April 10, 2014

One Way to Be a Better Counselor

A few years ago, I sat across from a young woman whose life was spinning out of control. She had initiated getting together, but her questions were half-hearted, and I knew she wasn't really interested in doing the right thing or in pleasing the Lord. I wanted to say just the right words, words that would resonate with her or spark some affection for the Lord. But my words fell flat, and our time together was awkward.
The following week, I was reading in Ephesians and the words immediately made me think of the young woman and all the wisdom of that specific book that applied to her situation. If only I would have said this, if only I would have said that. It's all I could think of as I read, but I knew the time had passed and that I'd missed an opportunity with her.

As I thought back about our conversation, I was deeply convicted. I had relied heavily on my own wisdom and experience, but I hadn't given her words with the ability to pierce the heart. I hadn't given her the Word.

I hadn't given her the Word, because I didn't know it well enough. Sure, I could have plopped my study Bible on the table between us and said, "Hold on a sec while I try to remember where that verse is..." But some occasions call for more subtlety and sincerity, and that conversation was certainly one of those times. And I'm not a big believer in just throwing verses at people as a solution to their problems without listening well and helping them apply the principles of Scripture to their context.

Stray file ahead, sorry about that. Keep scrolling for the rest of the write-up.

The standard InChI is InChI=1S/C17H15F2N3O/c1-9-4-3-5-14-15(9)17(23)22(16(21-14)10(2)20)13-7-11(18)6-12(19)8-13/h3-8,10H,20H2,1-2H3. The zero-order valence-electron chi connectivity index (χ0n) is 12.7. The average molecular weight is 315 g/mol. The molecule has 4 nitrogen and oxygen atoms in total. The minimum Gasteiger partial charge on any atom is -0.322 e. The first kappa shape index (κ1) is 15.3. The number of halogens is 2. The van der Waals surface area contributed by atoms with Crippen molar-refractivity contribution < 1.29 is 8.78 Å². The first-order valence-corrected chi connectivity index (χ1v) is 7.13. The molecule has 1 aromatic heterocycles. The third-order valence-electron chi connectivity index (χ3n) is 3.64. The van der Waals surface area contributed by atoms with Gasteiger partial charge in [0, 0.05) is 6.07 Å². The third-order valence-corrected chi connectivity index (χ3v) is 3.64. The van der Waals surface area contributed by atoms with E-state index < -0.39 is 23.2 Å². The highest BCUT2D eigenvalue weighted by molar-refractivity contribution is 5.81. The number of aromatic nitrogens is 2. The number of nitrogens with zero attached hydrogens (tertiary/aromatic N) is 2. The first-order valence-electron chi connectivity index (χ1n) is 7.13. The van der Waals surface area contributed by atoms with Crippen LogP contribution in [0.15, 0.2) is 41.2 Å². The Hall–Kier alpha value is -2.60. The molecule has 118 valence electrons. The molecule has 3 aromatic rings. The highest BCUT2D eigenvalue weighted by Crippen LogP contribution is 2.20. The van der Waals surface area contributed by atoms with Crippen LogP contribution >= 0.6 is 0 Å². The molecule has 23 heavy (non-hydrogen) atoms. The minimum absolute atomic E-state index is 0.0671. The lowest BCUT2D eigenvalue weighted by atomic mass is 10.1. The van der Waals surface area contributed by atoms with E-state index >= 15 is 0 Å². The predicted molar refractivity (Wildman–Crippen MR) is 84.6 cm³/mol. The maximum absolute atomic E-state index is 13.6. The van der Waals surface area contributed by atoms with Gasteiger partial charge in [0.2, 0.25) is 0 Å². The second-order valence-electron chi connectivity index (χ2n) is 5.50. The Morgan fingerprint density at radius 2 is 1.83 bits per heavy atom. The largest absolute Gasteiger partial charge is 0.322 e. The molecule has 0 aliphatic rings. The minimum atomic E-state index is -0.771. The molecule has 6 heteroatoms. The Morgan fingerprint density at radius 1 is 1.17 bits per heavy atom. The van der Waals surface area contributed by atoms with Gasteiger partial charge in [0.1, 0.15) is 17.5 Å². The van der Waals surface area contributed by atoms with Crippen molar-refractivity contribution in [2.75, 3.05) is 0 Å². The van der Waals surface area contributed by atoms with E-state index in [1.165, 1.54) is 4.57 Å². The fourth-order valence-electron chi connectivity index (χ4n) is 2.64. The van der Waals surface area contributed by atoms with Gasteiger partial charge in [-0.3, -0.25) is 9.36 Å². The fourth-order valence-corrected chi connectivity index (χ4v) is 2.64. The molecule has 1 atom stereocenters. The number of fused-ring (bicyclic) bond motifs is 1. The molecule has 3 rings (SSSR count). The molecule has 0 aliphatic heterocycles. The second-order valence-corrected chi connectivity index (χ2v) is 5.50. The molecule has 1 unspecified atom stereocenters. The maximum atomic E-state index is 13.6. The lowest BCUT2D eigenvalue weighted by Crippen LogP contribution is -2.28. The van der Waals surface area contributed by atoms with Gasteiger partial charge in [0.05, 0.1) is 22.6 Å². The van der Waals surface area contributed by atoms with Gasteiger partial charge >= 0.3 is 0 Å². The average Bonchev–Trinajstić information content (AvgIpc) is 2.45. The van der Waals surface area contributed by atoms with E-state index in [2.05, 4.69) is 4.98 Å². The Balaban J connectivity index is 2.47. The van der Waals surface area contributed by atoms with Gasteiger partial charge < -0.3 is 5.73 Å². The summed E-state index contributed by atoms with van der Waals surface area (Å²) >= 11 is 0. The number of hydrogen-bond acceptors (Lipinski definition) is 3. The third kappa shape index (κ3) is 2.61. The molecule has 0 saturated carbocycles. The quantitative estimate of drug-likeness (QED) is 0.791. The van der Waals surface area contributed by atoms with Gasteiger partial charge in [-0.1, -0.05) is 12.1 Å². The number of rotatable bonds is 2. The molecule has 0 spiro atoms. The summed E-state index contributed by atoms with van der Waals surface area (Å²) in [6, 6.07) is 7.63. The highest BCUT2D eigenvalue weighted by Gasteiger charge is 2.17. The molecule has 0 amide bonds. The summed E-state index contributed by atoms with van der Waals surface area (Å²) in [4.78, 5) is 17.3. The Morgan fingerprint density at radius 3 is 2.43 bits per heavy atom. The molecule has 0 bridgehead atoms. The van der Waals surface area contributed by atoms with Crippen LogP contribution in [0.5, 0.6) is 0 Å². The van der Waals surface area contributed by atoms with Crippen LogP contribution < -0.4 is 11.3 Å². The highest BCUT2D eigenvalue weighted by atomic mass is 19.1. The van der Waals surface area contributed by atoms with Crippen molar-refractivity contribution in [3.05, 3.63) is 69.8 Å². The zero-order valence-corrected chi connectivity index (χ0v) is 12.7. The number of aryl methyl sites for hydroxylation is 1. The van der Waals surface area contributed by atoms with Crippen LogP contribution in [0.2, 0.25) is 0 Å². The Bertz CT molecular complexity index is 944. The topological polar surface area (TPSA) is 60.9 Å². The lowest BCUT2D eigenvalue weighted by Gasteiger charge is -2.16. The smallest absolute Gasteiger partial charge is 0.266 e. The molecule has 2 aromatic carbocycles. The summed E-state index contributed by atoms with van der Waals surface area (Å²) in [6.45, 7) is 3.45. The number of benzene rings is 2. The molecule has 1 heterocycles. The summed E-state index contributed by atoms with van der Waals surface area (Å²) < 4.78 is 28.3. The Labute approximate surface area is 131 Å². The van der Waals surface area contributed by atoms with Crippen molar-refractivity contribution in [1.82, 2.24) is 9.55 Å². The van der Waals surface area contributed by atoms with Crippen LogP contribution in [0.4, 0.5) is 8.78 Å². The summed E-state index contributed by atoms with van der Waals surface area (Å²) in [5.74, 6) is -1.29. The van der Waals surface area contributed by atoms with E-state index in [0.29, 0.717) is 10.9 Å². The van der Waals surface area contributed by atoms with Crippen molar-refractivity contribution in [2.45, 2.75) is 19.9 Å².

I decided then and there that if I were going to meet with women and offer them biblical counsel, I needed to know the Bible well, and not just know it but memorize it. I needed to be able to quickly draw on the Word no matter the situation, to give an answer in season and out.

My next thought was, "I can't do that. That's impossible." Followed closely by, "I don't have time for that." But it just kind of felt like a line drawn in the sand by God, and I knew I needed to step over that line. Honestly, it felt more like an invitation, and I accepted with a mixture of fear and excitement.

I remembered a friend mentioning a memory plan for memorizing books of the Bible, so I printed off Galatians (my favorite book of the Bible) from Bible Gateway and just went for it. What I realized right away is that I have a time everyday when I can work on Scripture memory: when I'm getting ready in the morning. I can say in the shower what I remember without looking and then work on the rest when I'm standing over the bathroom counter blowdrying my hair or putting on makeup.

I cannot tell you how much I have benefitted from this practice! God brings things to mind that I've memorized, He's helped me understand difficult parts of what I've memorized because I repeat passages in the context they're written, and I've grown to love the Word even more than I did before. One of the best benefits is in teaching and counseling others; God has made good on the promise that if I memorized it, He would bring it to mind when I was counseling others.

I don't say all this to you to draw attention to myself or to add one more thing to your plate that you should be doing. I say all this to you because you have the same standing invitation that I had to put Scripture to memory, to be endlessly blessed by it, to love the Lord your God with all your mind, and to be a more effective counselor in your ministry to other women.

I hope you'll accept.

The system for memorization that I mentioned above is but one way of doing it. If you've memorized verses or passages or books of the Bible before, what system have you used that worked for you? And when in your day do you work on it?